- Assist the family with funeral arrangements and purchase of casket, burial vault/cemetery plot
- Schedule the opening and closing of the grave with cemetery personnel, if a burial is to be performed
- Coordinate with clergy if a funeral or memorial service is to be held
- Arrange transportation to the funeral and/or cemetery for the family
- Order funeral sprays and other flower arrangements as the family wishes
- Provide aftercare, or grief assistance, to the bereaved
The funeral home will help coordinate arrangements with the cemetery.
- Contact Orthodox Funerals immediately so that they can prepare the relevant paperwork and organise collection of your loved one.
- Contact your clergy. Decide on time and place of funeral or memorial service. This can also be arranged together with Orthodox Funeral directors.
- Orthodox Funeral Directors will assist you in determining the number of copies of the death certificates you will be needing and can order them for you.
- Make a list of immediate family, close friends and employer or business colleagues. Notify each by phone.
- Gather obituary information such as time and place of services. Orthodox Funerals will normally help you submit information to the newspapers and will prepare an online obituary for you to share with friends and family via text, email, or social media.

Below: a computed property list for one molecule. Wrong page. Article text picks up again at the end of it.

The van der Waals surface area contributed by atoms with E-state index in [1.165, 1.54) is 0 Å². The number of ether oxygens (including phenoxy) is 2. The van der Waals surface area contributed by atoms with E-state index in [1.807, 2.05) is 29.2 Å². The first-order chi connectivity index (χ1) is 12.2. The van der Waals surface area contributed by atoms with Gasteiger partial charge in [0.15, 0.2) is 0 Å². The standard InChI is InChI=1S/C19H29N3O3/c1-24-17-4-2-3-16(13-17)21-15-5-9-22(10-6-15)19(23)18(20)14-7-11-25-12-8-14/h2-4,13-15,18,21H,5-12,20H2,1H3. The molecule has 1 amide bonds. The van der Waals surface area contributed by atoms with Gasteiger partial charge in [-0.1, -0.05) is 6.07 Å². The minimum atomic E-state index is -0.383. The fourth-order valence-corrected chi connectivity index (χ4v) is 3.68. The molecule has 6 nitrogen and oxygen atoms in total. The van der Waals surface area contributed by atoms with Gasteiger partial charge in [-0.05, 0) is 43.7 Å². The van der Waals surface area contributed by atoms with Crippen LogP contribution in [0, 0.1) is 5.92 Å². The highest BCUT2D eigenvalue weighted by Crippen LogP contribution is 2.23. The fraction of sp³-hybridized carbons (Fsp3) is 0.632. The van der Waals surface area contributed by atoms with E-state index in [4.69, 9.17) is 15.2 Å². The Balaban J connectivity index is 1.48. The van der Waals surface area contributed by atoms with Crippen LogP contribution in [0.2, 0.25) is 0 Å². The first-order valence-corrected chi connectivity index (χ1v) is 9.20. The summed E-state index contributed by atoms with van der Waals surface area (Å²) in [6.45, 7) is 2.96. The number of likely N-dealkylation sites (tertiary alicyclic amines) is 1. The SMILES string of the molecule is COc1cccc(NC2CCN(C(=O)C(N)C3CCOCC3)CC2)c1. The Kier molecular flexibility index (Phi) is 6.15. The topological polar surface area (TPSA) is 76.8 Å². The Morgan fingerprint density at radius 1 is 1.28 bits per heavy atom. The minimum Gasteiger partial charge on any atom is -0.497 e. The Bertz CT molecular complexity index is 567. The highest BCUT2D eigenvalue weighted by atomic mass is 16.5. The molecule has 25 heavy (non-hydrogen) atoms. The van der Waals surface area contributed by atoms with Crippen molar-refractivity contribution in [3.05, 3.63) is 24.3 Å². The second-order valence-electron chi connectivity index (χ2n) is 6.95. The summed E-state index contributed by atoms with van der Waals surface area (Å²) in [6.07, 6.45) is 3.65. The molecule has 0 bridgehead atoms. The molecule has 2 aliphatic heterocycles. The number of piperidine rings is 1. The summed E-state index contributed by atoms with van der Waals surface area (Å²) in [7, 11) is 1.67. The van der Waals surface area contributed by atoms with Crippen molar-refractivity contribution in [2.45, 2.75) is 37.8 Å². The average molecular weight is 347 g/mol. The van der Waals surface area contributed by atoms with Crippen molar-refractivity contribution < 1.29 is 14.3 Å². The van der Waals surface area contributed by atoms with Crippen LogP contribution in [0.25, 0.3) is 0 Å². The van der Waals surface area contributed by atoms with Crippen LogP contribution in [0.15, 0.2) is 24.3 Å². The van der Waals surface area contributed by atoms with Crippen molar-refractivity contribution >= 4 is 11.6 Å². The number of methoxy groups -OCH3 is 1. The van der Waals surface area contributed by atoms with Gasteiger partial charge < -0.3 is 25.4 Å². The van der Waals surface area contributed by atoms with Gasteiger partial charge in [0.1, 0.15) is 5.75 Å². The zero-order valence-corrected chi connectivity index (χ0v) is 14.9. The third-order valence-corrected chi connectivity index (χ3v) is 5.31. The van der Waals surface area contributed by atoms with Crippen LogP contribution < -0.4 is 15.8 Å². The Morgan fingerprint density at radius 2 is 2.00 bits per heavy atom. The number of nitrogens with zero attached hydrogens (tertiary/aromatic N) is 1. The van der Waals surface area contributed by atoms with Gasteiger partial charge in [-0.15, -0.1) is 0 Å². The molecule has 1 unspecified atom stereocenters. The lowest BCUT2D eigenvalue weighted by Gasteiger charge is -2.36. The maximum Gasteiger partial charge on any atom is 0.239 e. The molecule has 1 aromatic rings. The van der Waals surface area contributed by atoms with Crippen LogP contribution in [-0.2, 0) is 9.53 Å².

- For more information on what to do when a death occurs, click here.
The Christian Orthodox Church does not allow for a funeral service to be conducted by its Priests in an Orthodox Church if the body of the deceased person has been cremated.
Burial has been traditional way of disposing the deceased for thousands of years. The Old Testament and New Testament discuss burials and there are many references to burials being performed and the holy obligation of providing a burial for the deceased, as seen with the burial of Jesus Christ himself in the tomb.
Orthodox Christians believe the body is a gift from God. Orthodox Christians believe the body must now and always be treated with dignity and respect, and that the body does not belong to us; but is the essence of the Holy Spirit wherein the soul resides during our earthly journey. Hence the Orthodox Church doctrine maintains that the body is equally as valuable on earth as is the soul in eternity.
Eastern Orthodox tradition tells us that when we are resurrected upon the Second Coming of Christ, we will be resurrected in our physical bodies as was Jesus. Orthodox Christians believe that as Jesus was buried after being crucified (and not cremated as many were at that time) that they too are to be buried following the example of Jesus Christ.
The Orthodox Church does not allow for a funeral service to be conducted by an Orthodox Priest in an Orthodox Church for a person being cremated. There are (have been) exceptions where the Orthodox Christian met an unexpected tragic death wherein the deceased’s remains were compromised by acts or actions beyond ones control.
In summation, the Orthodox Church does not recognise or accept cremation as a means of disposition of a departed Orthodox Christian; for the Orthodox Church’s belief is that the body and soul will be reunited at the Last Judgment.